IRDA Keen to Develop Infrastructure in Iskandar Malaysia
The Iskandar Regional Development Authority (IRDA) is focused on infrastructure development in Johor's Iskandar Malaysia, as its key to attracting greater investments and reaping economic benefits in the long run.
Chief executive officer Datuk Ismail Ibrahim said Iskandar Malaysia is a region that can help Malaysia realise the vision of achieving developed nation status by 2035.
"Infrastructure development is a two-pronged endeavour. Firstly, it involves building airports, seaports and roads to facilitate connectivity with the world.
"Secondly, there is the â€˜soft infrastructure' such as telecommunications, energy, water and even education for the masses. Indeed, education will open up opportunities for the people and make them compete in various fields, including entrepreneurship" he told Bernama.
The infrastructure budget for IRDA over the past decade â€“ it was launched in 2006 â€“ was earmarked, mainly for â€˜catalytic projects', meaning those relevant to economic growth.
Ismail said about RM10 billion was used for building coastal highways, cleaning rivers and port development among others.
"The government has been providing funds because we have been able to deliver. During the last decade, we have also been able to attract investments from the private sector.
"For every ringgit received from the government, the private sector matches it with RM20. There have been investments in manufacturing, services, real estate and infrastructure as such.
"We work closely with various agencies. Of the RM 220 billion in investments from the private sector, 60 per cent came from Malaysian companies and 40 percent from overseas entities" he added.
China, according to Ismail, is the biggest investor in the Iskandar region at RM 21 billion, followed by Singapore (RM 19 billion and the United States (RM 7 billion).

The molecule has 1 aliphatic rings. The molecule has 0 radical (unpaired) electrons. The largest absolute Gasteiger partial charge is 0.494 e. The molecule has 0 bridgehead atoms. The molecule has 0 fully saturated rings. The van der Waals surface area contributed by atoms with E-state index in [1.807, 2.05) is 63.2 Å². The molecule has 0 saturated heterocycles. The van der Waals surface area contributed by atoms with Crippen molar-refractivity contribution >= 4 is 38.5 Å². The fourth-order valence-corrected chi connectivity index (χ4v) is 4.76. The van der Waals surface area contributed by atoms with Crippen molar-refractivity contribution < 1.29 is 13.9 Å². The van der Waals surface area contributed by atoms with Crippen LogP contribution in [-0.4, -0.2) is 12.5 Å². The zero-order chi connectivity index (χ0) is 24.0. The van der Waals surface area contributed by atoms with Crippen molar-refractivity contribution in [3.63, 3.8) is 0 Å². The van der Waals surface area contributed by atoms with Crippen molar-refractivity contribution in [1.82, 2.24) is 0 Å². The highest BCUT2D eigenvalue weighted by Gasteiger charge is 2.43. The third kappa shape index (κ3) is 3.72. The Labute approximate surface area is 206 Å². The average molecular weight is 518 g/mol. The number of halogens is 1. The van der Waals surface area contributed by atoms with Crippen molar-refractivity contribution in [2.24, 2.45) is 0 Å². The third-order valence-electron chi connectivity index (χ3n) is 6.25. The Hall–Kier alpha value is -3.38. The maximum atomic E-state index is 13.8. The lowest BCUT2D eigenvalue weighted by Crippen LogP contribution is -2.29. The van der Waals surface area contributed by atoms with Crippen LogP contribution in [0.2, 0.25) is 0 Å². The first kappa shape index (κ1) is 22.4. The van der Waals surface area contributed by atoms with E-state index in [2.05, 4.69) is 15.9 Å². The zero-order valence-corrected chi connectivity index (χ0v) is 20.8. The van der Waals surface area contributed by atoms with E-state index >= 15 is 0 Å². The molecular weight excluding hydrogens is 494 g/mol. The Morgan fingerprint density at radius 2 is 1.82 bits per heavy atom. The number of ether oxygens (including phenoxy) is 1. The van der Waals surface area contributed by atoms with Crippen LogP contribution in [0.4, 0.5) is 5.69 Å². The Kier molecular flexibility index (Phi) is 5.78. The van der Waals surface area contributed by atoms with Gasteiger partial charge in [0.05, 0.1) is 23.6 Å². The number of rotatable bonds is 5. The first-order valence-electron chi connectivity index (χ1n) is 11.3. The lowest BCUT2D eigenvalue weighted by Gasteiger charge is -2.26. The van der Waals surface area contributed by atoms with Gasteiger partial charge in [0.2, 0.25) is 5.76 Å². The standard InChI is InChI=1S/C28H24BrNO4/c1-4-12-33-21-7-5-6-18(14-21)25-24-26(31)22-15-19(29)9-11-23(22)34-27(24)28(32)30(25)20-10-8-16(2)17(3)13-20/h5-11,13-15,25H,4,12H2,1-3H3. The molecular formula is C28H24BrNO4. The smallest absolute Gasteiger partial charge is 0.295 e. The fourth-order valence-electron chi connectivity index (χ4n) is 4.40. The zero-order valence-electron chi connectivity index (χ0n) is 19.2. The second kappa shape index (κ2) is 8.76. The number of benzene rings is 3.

He said the Senai International Airport, whose proximity to Singapore makes it strategically important for feeder services and particularly for low-cost carriers, is an important hub for both the passenger and cargo segments.
In 2016, it handled a total of 2,828,074 passengers and 6,245 tonnes of freight with a combination of 42,744 scheduled and non-scheduled commercial aircraft movements.
The Senai cargo centre has a built-up area of 3,600 square metres and is capable of handling up to 100,000 tonnes of cargo annually.
"Warehousing operations have grown. Senai is strategically located in Southeast Asia and its close proximity to Singapore makes it even more interesting for players in the logistics and other sectors. Discussions have also been held with players in the aviation maintenance, repairs and overhaul (MRO) sector.
"We have been talking to among others, Rolls-Royce and Airbus. A Singapore joint venture company is constructing two hangars in Senai and another company is bringing in private jets to use the MRO facilities" Ismail said.
He said logistics has also assumed a high priority in the Iskandar Region.
"We are also doing 3PL (third-party logistics). We have the infrastructure" he added.
The Port of Tanjung Pelepas, the Port of Johor and Tanjung Langsat Port are served by the Iskandar region which can help in downstream activity, including processing, storage and distribution of foods.
Ismail in making a strong pitch for Iskandar Malaysia described it as the "best platformâ€ for companies from the United States to reach out to the Asean market as it provides good connectivity.
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